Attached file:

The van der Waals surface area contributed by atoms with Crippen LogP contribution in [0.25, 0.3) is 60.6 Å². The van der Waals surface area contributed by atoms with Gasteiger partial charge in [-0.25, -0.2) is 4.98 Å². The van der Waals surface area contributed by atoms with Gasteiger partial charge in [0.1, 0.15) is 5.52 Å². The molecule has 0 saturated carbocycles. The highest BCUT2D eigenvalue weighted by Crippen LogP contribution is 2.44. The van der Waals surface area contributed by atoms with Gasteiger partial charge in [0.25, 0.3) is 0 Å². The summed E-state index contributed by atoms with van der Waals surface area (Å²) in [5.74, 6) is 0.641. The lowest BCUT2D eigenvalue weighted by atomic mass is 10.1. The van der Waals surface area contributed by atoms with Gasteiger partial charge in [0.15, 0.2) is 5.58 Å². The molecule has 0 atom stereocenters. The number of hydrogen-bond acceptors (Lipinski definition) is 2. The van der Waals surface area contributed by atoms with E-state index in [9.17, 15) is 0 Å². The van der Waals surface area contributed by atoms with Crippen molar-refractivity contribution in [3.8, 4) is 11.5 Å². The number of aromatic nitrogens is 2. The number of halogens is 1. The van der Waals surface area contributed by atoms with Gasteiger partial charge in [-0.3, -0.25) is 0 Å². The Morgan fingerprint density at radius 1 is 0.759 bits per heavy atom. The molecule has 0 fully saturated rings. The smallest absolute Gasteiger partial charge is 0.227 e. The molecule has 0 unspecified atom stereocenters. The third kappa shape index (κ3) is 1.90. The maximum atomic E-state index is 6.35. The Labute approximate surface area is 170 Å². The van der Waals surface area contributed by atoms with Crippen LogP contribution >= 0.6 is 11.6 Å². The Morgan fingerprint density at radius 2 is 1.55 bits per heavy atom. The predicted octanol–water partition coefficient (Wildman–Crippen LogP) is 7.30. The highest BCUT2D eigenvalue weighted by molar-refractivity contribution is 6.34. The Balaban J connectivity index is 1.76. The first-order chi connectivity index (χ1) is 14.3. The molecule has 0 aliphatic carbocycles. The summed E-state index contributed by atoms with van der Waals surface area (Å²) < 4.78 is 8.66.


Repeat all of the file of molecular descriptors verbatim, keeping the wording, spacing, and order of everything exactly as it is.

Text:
The van der Waals surface area contributed by atoms with Crippen LogP contribution in [0.25, 0.3) is 60.6 Å². The van der Waals surface area contributed by atoms with Gasteiger partial charge in [-0.25, -0.2) is 4.98 Å². The van der Waals surface area contributed by atoms with Gasteiger partial charge in [0.1, 0.15) is 5.52 Å². The molecule has 0 saturated carbocycles. The highest BCUT2D eigenvalue weighted by Crippen LogP contribution is 2.44. The van der Waals surface area contributed by atoms with Gasteiger partial charge in [0.25, 0.3) is 0 Å². The summed E-state index contributed by atoms with van der Waals surface area (Å²) in [5.74, 6) is 0.641. The lowest BCUT2D eigenvalue weighted by atomic mass is 10.1. The van der Waals surface area contributed by atoms with Gasteiger partial charge in [0.15, 0.2) is 5.58 Å². The molecule has 0 atom stereocenters. The number of hydrogen-bond acceptors (Lipinski definition) is 2. The van der Waals surface area contributed by atoms with E-state index in [9.17, 15) is 0 Å². The van der Waals surface area contributed by atoms with Crippen molar-refractivity contribution in [3.8, 4) is 11.5 Å². The number of aromatic nitrogens is 2. The number of halogens is 1. The van der Waals surface area contributed by atoms with Gasteiger partial charge in [-0.3, -0.25) is 0 Å². The Morgan fingerprint density at radius 1 is 0.759 bits per heavy atom. The molecule has 0 fully saturated rings. The smallest absolute Gasteiger partial charge is 0.227 e. The molecule has 0 unspecified atom stereocenters. The third kappa shape index (κ3) is 1.90. The maximum atomic E-state index is 6.35. The Labute approximate surface area is 170 Å². The van der Waals surface area contributed by atoms with Crippen LogP contribution >= 0.6 is 11.6 Å². The Morgan fingerprint density at radius 2 is 1.55 bits per heavy atom. The predicted octanol–water partition coefficient (Wildman–Crippen LogP) is 7.30. The highest BCUT2D eigenvalue weighted by molar-refractivity contribution is 6.34. The Balaban J connectivity index is 1.76. The first-order chi connectivity index (χ1) is 14.3. The molecule has 0 aliphatic carbocycles. The summed E-state index contributed by atoms with van der Waals surface area (Å²) < 4.78 is 8.66.